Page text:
Abstract: Electrodialyzed suspensions of clay minerals are viewed generally as insoluble silicates in which the exchange complex is saturated with hydrogen. An investigation of the relative activities of different exchangeable ions on beidellite clay brought to light the fact that a freshly prepared hydrogen clay containing a trace of the non-adsorbed chloride ion, when filtered, yielded a solution containing the chloride ion in association with silica rather than with hydrogen.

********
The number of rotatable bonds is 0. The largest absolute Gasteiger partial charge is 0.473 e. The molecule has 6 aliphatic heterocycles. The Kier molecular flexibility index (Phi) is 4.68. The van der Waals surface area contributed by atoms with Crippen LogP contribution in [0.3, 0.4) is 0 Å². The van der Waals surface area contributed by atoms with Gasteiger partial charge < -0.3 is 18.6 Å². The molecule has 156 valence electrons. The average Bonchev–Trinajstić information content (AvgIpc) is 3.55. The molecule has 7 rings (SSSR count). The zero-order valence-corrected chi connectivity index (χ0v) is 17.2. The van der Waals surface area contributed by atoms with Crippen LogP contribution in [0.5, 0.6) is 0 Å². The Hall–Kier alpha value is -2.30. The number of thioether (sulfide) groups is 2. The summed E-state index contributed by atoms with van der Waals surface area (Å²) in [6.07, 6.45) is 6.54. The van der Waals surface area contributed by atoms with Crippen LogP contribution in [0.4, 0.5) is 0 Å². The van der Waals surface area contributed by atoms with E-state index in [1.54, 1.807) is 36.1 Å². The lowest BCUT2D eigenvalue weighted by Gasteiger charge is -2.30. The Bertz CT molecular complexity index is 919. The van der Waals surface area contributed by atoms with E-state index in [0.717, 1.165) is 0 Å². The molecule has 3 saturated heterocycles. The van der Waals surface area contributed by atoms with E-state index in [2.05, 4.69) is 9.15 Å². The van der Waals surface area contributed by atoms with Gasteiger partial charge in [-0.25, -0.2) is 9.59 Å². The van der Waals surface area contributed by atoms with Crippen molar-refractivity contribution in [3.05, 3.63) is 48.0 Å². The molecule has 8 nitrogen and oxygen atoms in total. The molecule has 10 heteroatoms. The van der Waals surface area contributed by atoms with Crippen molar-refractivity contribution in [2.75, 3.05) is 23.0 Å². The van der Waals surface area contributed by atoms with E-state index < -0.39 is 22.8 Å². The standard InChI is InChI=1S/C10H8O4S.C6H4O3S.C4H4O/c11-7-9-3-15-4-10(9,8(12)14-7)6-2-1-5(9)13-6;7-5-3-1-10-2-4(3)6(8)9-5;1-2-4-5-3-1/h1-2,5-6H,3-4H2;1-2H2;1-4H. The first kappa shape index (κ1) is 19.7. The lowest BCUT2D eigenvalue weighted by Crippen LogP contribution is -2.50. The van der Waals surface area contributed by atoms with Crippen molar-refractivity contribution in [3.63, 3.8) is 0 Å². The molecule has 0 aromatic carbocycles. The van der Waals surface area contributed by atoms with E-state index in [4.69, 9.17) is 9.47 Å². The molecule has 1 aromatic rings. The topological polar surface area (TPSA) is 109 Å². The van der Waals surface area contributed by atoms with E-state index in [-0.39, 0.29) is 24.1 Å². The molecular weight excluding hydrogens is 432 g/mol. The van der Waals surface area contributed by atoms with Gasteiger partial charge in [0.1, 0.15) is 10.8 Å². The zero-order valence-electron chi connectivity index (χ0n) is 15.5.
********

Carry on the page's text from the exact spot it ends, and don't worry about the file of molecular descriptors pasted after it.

The filtrate from the freshly prepared suspension was clear and had a pH value of 5.5. After standing 24 hours the filtrate became cloudy and the pH value dropped to 3.5 corresponding to the concentration of acid produced by the chlorides in association with hydrogen. Analysis of the clear filtrate revealed that the chlorides were associated with silica. The amount of soluble silica in the filtrate from the clay suspension was related directly to the amount of exchangeable hydrogen in the clay. No soluble silica was present in the filtrate from clay which had been neutralized with either potassium or calcium hydroxide.